October 26, 2015

Entanglement at heart of 'two-for-one' fission in next-generation solar cells

Pentacene molecules convert a single photon into two molecular excitations
via the quantum mechanics of singlet fission
Credit: Lawrence W Chin, David Turban and Alex W Chin

(October 26, 2015)  The mechanism behind a process known as singlet fission, which could drive the development of highly efficient solar cells, has been directly observed by researchers for the first time.

An international team of scientists have observed how a mysterious quantum phenomenon in organic molecules takes place in real time, which could aid in the development of highly efficient solar cells.

The researchers, led by the University of Cambridge, used ultrafast laser pulses to observe how a single particle of light, or photon, can be converted into two energetically excited particles, known as spin-triplet excitons, through a process called singlet fission. If singlet fission can be controlled, it could enable solar cells to double the amount of electrical current that can be extracted.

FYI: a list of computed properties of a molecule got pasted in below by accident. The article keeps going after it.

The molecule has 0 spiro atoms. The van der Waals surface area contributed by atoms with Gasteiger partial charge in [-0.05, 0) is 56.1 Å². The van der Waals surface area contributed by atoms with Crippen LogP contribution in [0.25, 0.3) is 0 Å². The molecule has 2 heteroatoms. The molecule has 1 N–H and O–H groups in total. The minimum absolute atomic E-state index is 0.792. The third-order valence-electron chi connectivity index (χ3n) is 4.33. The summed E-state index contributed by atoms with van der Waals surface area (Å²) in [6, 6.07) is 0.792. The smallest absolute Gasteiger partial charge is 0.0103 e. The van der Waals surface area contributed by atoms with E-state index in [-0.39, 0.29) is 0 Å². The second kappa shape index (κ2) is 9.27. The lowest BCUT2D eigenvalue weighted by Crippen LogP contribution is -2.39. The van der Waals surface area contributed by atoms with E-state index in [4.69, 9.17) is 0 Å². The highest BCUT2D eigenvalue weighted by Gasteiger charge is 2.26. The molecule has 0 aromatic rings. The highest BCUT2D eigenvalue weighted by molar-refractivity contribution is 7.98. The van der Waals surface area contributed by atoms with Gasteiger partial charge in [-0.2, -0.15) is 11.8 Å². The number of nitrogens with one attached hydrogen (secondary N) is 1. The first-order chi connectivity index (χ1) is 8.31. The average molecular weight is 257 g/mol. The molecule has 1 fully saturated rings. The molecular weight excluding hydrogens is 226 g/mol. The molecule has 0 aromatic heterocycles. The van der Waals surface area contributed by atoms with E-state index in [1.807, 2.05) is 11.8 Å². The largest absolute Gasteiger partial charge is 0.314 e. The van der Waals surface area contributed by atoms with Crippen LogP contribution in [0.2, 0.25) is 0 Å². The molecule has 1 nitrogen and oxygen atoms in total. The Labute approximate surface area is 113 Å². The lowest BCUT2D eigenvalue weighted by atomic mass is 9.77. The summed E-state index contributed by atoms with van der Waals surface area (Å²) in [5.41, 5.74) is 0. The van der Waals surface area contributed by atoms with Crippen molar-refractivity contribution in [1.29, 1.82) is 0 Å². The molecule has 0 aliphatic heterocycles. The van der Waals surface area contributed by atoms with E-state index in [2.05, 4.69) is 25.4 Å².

In conventional semiconductors such as silicon, when one photon is absorbed it leads to the formation of one free electron that can be harvested as electrical current. However certain materials undergo singlet fission instead, where the absorption of a photon leads to the formation of two spin-triplet excitons.

Working with researchers from the Netherlands, Germany and Sweden, the Cambridge team confirmed that this ‘two-for-one’ transformation involves an elusive intermediate state in which the two triplet excitons are ‘entangled’, a feature of quantum theory that causes the properties of each exciton to be intrinsically linked to that of its partner.

By shining ultrafast laser pulses – just a few quadrillionths of a second – on a sample of pentacene, an organic material which undergoes singlet fission, the researchers were able to directly observe this entangled state for the first time, and showed how molecular vibrations make it both detectable and drive its creation through quantum dynamics. The results are reported today (26 October) in the journal Nature Chemistry.

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